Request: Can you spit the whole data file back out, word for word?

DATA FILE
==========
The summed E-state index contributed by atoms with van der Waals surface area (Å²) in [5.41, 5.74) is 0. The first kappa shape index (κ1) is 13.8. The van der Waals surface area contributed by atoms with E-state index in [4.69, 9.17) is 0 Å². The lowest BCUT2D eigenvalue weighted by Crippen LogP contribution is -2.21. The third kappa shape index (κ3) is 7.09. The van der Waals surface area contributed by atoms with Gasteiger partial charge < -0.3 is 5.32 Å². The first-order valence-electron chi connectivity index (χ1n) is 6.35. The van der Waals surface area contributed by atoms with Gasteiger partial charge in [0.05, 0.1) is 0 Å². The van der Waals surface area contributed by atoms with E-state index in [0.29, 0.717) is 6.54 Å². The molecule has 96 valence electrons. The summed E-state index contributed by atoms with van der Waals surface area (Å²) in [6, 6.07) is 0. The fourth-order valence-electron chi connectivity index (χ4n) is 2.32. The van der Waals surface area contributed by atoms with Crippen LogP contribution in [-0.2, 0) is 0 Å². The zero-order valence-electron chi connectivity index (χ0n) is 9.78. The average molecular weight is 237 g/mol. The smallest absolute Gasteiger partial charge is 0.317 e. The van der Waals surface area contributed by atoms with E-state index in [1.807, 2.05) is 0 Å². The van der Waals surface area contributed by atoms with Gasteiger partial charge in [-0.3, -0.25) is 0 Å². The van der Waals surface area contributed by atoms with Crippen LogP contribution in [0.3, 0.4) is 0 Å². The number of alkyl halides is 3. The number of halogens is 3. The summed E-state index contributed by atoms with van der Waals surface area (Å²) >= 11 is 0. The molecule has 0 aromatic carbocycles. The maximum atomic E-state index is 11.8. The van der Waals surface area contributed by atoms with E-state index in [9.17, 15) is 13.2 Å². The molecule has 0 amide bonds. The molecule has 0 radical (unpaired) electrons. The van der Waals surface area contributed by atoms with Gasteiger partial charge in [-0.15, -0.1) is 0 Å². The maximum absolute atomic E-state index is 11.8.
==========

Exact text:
The summed E-state index contributed by atoms with van der Waals surface area (Å²) in [5.41, 5.74) is 0. The first kappa shape index (κ1) is 13.8. The van der Waals surface area contributed by atoms with E-state index in [4.69, 9.17) is 0 Å². The lowest BCUT2D eigenvalue weighted by Crippen LogP contribution is -2.21. The third kappa shape index (κ3) is 7.09. The van der Waals surface area contributed by atoms with Gasteiger partial charge < -0.3 is 5.32 Å². The first-order valence-electron chi connectivity index (χ1n) is 6.35. The van der Waals surface area contributed by atoms with Gasteiger partial charge in [0.05, 0.1) is 0 Å². The van der Waals surface area contributed by atoms with E-state index in [0.29, 0.717) is 6.54 Å². The molecule has 96 valence electrons. The summed E-state index contributed by atoms with van der Waals surface area (Å²) in [6, 6.07) is 0. The fourth-order valence-electron chi connectivity index (χ4n) is 2.32. The van der Waals surface area contributed by atoms with Crippen LogP contribution in [-0.2, 0) is 0 Å². The zero-order valence-electron chi connectivity index (χ0n) is 9.78. The average molecular weight is 237 g/mol. The smallest absolute Gasteiger partial charge is 0.317 e. The van der Waals surface area contributed by atoms with E-state index in [1.807, 2.05) is 0 Å². The van der Waals surface area contributed by atoms with Gasteiger partial charge in [-0.3, -0.25) is 0 Å². The van der Waals surface area contributed by atoms with Crippen LogP contribution in [0.3, 0.4) is 0 Å². The number of alkyl halides is 3. The number of halogens is 3. The summed E-state index contributed by atoms with van der Waals surface area (Å²) >= 11 is 0. The molecule has 0 aromatic carbocycles. The maximum atomic E-state index is 11.8. The van der Waals surface area contributed by atoms with E-state index in [9.17, 15) is 13.2 Å². The molecule has 0 amide bonds. The molecule has 0 radical (unpaired) electrons. The van der Waals surface area contributed by atoms with Gasteiger partial charge in [-0.15, -0.1) is 0 Å². The maximum absolute atomic E-state index is 11.8.